Iwata Still Believes That One Piece Of Software Could Turn Around Their Fortunes

Nintendo president Satoru Iwata still firmly believes they can turn around the fortunes of the Wii U with a single piece of software. Iwata points towards Pokemon on the Game Boy as a prime example of this and says that while they’re struggling with the console at the moment something like this could well happen again. Do you think a single piece of software could change the Wii U’s fortunes?

On another front, we have witnessed one single software title completely change the entire picture of our business many times. I believe one of the most impressive stories was the time when people thought the Game Boy platform was virtually over. However, a software title called “Pokémon” turned things around for the platform and ended up creating the biggest annual sales for Game Boy in the latter half of the platform’s eventual lifecycle. Therefore, we do not believe that the situation so far means that there will not be a bright future. However, we should learn from our experiences of not being able to perfectly respond to certain social changes such as changes in the way consumers collect and receive information.

Iwata Says Nintendo Needs To Rethink How They Promote And Sell Their Products

Nintendo had some fantastic scores on Metacritic last year, but sadly those high review scores didn’t translate into lots of sales. Nintendo president Satoru Iwata is aware of this and says that Nintendo needs to rethink how they promote and sell their products in the future. This is probably why they’ve reached out to popular YouTubers in an effort to promote things such as the New Nintendo 3DS.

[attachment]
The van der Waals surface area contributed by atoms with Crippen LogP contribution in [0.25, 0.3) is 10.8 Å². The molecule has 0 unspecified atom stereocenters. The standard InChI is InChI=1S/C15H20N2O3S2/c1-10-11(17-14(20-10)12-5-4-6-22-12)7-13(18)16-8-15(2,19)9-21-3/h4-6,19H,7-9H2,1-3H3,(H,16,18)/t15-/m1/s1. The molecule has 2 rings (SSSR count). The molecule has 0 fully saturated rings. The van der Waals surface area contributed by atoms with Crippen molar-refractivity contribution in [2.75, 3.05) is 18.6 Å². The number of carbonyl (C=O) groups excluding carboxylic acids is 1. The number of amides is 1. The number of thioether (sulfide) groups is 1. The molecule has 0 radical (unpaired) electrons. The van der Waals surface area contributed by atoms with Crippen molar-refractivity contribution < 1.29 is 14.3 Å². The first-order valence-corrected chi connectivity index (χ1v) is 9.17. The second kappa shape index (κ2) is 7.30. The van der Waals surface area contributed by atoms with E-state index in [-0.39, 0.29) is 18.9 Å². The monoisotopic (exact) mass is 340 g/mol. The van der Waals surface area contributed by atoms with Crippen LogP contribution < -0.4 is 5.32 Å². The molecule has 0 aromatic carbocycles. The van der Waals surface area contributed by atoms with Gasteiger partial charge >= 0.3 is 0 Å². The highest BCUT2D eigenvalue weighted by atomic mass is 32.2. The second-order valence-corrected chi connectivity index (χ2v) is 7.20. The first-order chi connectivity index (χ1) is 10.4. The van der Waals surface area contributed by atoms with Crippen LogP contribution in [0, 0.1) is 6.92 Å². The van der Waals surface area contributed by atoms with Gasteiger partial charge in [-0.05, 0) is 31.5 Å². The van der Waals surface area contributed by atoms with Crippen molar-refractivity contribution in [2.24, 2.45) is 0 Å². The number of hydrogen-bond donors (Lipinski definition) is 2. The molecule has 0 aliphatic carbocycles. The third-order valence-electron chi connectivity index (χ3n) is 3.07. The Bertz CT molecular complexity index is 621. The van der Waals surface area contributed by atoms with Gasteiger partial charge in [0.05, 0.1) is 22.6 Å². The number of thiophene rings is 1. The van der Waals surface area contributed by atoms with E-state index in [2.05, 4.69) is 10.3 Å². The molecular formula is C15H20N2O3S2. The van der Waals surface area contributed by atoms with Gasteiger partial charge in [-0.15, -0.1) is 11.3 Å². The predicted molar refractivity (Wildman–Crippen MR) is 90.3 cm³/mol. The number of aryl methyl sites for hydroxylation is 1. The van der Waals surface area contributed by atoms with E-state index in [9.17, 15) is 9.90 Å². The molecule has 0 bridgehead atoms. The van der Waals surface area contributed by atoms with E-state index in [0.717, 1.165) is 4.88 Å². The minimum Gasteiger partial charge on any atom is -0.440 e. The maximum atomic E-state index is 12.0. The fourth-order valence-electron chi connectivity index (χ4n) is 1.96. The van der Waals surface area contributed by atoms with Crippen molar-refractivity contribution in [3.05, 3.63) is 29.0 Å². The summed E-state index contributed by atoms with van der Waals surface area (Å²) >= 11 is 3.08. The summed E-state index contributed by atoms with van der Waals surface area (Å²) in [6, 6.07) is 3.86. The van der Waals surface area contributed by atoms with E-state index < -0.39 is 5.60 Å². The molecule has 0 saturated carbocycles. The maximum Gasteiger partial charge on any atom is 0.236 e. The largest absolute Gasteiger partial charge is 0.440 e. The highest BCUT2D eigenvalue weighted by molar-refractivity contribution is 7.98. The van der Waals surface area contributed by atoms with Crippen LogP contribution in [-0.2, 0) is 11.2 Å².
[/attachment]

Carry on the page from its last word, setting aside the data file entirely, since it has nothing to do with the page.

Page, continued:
“Our products are receiving high scores but are still not selling as expected, there is much to be done in the way we incorporate aspects into our products that sell themselves, and in the way we communicate with consumers to promote and sell our products.”

Former Sega Of America CEO: “I Don’t think Nintendo Should Give Up What They’re Doing Because They’re Damn Good At It”

US gaming publication Games Industry has published a rather interesting and lengthy interview with former Sega America CEO Tom Kalinske. The interview includes Tom talking about the video game industry in general and also the unfortunate decline of Sega. Kalinske also mentioned that he doesn’t believe Nintendo should give up on consoles or hardware, but he does concede that they should perhaps bring some of the iconic IP to iPhones or iPads. He believes they should do this to keep the brands relevant with younger and older consumers.

“I don’t think [Nintendo] should give up hardware or consoles,” Kalinske said. “I am surprised that they haven’t formed a division to extend the IP. I’d love to play some of their games on my iPhone or iPad. It’s really a form of marketing for them in a sense. They wouldn’t even need to make that much money off it, but it would keep their brands relevant with the users, including people that are older, like me. So it seems to me it’s a marketing mistake, but I don’t think they should give up what they’re doing because they’re damn good at it.”